Not unlike any other strategy or tactical RPG, Deception IV relies entirely on a grid. While this isn’t apparent at a first glance, you have to open a sort of grid “mode” which will change your vantage point from third-person view to an overhead view. It’s in this grid mode where all the fun happens. As previously mentioned, the combat in Deception IV is entirely based on traps, as there is no physical combat in the traditional sense. Traps are broken up into three categories; Elaborate, Sadistic, and Humiliating, and each of these categories earns experience individually according to use and effectiveness in each mission. Traps can be used to string together combos for killing enemies faster. For example, you can use a springboard to knock somebody into a swinging blade which will in turn knock them under a falling boulder. It’s encouraged that you put together as many combos as possible as this will earn you more experience quickly and help you clear missions faster. While initially quite interesting and fun, it can become stale and draining very fast; the very same things that were fun in the beginning become the things that bother you later on. Simply put, the game never evolves; instead it devolves into repetition and monotony.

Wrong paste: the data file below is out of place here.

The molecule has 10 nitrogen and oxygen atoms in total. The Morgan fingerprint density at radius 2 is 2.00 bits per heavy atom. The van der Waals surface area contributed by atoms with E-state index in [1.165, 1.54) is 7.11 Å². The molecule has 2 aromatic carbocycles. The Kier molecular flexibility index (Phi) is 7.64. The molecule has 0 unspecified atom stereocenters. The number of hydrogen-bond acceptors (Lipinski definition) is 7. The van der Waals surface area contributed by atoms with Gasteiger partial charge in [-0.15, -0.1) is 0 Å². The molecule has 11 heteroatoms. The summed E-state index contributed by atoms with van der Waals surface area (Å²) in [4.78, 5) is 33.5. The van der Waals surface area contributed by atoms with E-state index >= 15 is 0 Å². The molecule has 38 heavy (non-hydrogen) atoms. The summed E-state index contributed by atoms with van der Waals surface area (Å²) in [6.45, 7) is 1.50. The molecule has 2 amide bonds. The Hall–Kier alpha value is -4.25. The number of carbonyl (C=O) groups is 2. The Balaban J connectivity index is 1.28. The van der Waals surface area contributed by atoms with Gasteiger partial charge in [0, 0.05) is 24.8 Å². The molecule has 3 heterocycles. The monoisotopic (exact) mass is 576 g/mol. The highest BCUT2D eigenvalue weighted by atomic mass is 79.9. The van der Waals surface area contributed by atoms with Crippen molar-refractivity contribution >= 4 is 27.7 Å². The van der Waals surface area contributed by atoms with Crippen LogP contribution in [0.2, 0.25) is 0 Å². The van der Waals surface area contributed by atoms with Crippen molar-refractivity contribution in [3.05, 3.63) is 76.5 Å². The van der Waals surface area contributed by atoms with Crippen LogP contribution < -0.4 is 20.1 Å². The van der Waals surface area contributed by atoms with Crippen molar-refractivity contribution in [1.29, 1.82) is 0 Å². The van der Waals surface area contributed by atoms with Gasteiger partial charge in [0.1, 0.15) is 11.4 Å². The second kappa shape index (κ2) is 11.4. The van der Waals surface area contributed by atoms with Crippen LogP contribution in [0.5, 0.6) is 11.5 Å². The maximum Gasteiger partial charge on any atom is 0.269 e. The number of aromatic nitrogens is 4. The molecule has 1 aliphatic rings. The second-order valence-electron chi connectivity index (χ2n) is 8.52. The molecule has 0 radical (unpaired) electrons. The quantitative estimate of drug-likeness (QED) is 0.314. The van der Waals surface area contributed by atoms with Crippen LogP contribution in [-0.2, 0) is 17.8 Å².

Trap placement is only half of the literal battle in Deception IV, the other half is execution (pun totally intended.). Once all of your traps are placed they must be activated. When your target walks over the intended trap a simple press of a button will launch them into impending doom. When it works it’s quite entertaining to watch and coordinate, but if you miss you’ll find yourself running in circles waiting for a perfect opportunity again. Traps employ a cool down system. Once you use a trap it cannot be used again as time has to reset. This is a tried and true system that is used for balance in most anything, but in this particular case it merely feels like a punishment for bad timing; something you’ll experience in spades when you first start out. A lot of the traps feel a tad sluggish and require a good deal of practice to use effectively. I quickly found myself falling back to a small handful of traps that I knew would be effective, rather than experiment with others where the timing was different. Drop traps particularly seemed plagued by this. Most enemies run much faster than a trap falls, causing them to easily run right under your trap without a scratch. Moreover, many soldiers have unexplained trap immunities, which leads a frustrating trial and error style of gameplay.